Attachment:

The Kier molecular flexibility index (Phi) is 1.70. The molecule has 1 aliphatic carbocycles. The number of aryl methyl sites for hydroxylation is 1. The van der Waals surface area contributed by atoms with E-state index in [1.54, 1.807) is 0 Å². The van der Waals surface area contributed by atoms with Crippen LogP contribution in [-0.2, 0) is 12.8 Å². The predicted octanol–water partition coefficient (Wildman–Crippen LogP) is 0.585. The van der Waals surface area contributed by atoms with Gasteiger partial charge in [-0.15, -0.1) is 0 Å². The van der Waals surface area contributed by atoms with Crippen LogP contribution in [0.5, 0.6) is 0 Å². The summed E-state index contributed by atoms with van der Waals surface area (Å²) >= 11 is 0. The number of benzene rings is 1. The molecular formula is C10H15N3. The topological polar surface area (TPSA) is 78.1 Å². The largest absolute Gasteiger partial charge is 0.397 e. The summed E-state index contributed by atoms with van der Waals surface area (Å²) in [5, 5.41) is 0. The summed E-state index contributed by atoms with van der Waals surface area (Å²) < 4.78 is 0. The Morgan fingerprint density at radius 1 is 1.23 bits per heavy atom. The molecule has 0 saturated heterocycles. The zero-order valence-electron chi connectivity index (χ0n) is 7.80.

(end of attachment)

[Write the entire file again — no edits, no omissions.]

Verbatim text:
The Kier molecular flexibility index (Phi) is 1.70. The molecule has 1 aliphatic carbocycles. The number of aryl methyl sites for hydroxylation is 1. The van der Waals surface area contributed by atoms with E-state index in [1.54, 1.807) is 0 Å². The van der Waals surface area contributed by atoms with Crippen LogP contribution in [-0.2, 0) is 12.8 Å². The predicted octanol–water partition coefficient (Wildman–Crippen LogP) is 0.585. The van der Waals surface area contributed by atoms with Gasteiger partial charge in [-0.15, -0.1) is 0 Å². The van der Waals surface area contributed by atoms with Crippen LogP contribution in [0.5, 0.6) is 0 Å². The summed E-state index contributed by atoms with van der Waals surface area (Å²) >= 11 is 0. The number of benzene rings is 1. The molecular formula is C10H15N3. The topological polar surface area (TPSA) is 78.1 Å². The largest absolute Gasteiger partial charge is 0.397 e. The summed E-state index contributed by atoms with van der Waals surface area (Å²) in [5, 5.41) is 0. The summed E-state index contributed by atoms with van der Waals surface area (Å²) < 4.78 is 0. The Morgan fingerprint density at radius 1 is 1.23 bits per heavy atom. The molecule has 0 saturated heterocycles. The zero-order valence-electron chi connectivity index (χ0n) is 7.80.